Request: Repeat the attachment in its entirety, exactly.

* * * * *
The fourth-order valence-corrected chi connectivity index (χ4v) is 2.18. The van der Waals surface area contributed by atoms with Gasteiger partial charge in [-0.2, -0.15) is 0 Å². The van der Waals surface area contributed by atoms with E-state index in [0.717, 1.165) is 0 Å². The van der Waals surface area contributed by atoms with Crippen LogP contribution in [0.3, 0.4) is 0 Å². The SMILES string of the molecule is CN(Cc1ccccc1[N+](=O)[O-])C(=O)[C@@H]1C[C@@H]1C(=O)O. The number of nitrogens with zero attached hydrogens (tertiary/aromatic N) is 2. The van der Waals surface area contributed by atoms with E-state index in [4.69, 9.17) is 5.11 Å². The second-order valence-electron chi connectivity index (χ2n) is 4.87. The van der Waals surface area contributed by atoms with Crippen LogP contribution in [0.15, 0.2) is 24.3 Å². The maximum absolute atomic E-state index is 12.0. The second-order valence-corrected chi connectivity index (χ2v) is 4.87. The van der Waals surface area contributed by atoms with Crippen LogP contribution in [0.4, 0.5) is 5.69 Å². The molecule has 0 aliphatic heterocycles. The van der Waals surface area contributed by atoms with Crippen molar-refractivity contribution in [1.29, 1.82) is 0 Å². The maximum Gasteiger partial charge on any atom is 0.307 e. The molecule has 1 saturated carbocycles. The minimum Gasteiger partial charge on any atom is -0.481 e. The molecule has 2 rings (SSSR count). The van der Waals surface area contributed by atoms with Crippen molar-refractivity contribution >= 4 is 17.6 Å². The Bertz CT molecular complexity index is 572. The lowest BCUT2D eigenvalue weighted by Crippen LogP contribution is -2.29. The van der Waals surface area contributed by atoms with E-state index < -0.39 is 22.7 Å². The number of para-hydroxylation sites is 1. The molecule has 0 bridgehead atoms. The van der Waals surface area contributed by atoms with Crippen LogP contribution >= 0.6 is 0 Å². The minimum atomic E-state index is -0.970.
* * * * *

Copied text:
The fourth-order valence-corrected chi connectivity index (χ4v) is 2.18. The van der Waals surface area contributed by atoms with Gasteiger partial charge in [-0.2, -0.15) is 0 Å². The van der Waals surface area contributed by atoms with E-state index in [0.717, 1.165) is 0 Å². The van der Waals surface area contributed by atoms with Crippen LogP contribution in [0.3, 0.4) is 0 Å². The SMILES string of the molecule is CN(Cc1ccccc1[N+](=O)[O-])C(=O)[C@@H]1C[C@@H]1C(=O)O. The number of nitrogens with zero attached hydrogens (tertiary/aromatic N) is 2. The van der Waals surface area contributed by atoms with E-state index in [4.69, 9.17) is 5.11 Å². The second-order valence-electron chi connectivity index (χ2n) is 4.87. The van der Waals surface area contributed by atoms with Crippen LogP contribution in [0.15, 0.2) is 24.3 Å². The maximum absolute atomic E-state index is 12.0. The second-order valence-corrected chi connectivity index (χ2v) is 4.87. The van der Waals surface area contributed by atoms with Crippen LogP contribution in [0.4, 0.5) is 5.69 Å². The molecule has 0 aliphatic heterocycles. The van der Waals surface area contributed by atoms with Crippen molar-refractivity contribution in [1.29, 1.82) is 0 Å². The maximum Gasteiger partial charge on any atom is 0.307 e. The molecule has 1 saturated carbocycles. The minimum Gasteiger partial charge on any atom is -0.481 e. The molecule has 2 rings (SSSR count). The van der Waals surface area contributed by atoms with Crippen molar-refractivity contribution >= 4 is 17.6 Å². The Bertz CT molecular complexity index is 572. The lowest BCUT2D eigenvalue weighted by Crippen LogP contribution is -2.29. The van der Waals surface area contributed by atoms with E-state index < -0.39 is 22.7 Å². The number of para-hydroxylation sites is 1. The molecule has 0 bridgehead atoms. The van der Waals surface area contributed by atoms with Crippen LogP contribution >= 0.6 is 0 Å². The minimum atomic E-state index is -0.970.